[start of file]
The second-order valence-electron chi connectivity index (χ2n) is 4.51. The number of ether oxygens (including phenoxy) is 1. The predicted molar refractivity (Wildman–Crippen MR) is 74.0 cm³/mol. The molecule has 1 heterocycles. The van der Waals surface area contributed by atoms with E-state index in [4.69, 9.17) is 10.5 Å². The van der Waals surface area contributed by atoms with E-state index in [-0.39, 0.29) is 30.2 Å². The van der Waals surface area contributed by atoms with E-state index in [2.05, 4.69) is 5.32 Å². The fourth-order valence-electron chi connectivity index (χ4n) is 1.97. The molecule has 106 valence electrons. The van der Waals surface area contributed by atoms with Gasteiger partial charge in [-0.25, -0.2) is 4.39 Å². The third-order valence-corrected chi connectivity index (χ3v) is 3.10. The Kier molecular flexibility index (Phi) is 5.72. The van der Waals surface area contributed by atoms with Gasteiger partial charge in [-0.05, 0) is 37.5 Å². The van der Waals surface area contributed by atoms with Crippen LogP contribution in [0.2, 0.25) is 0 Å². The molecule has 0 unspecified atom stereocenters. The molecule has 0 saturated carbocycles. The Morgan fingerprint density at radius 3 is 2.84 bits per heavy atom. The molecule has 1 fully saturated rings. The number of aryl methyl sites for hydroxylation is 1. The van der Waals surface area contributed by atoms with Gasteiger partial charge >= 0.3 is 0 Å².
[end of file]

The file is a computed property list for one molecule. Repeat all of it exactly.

The second-order valence-electron chi connectivity index (χ2n) is 4.51. The number of ether oxygens (including phenoxy) is 1. The predicted molar refractivity (Wildman–Crippen MR) is 74.0 cm³/mol. The molecule has 1 heterocycles. The van der Waals surface area contributed by atoms with E-state index in [4.69, 9.17) is 10.5 Å². The van der Waals surface area contributed by atoms with E-state index in [-0.39, 0.29) is 30.2 Å². The van der Waals surface area contributed by atoms with E-state index in [2.05, 4.69) is 5.32 Å². The fourth-order valence-electron chi connectivity index (χ4n) is 1.97. The molecule has 106 valence electrons. The van der Waals surface area contributed by atoms with Gasteiger partial charge in [-0.25, -0.2) is 4.39 Å². The third-order valence-corrected chi connectivity index (χ3v) is 3.10. The Kier molecular flexibility index (Phi) is 5.72. The van der Waals surface area contributed by atoms with Gasteiger partial charge in [-0.05, 0) is 37.5 Å². The van der Waals surface area contributed by atoms with Crippen LogP contribution in [0.2, 0.25) is 0 Å². The molecule has 0 unspecified atom stereocenters. The molecule has 0 saturated carbocycles. The Morgan fingerprint density at radius 3 is 2.84 bits per heavy atom. The molecule has 1 fully saturated rings. The number of aryl methyl sites for hydroxylation is 1. The van der Waals surface area contributed by atoms with Gasteiger partial charge >= 0.3 is 0 Å².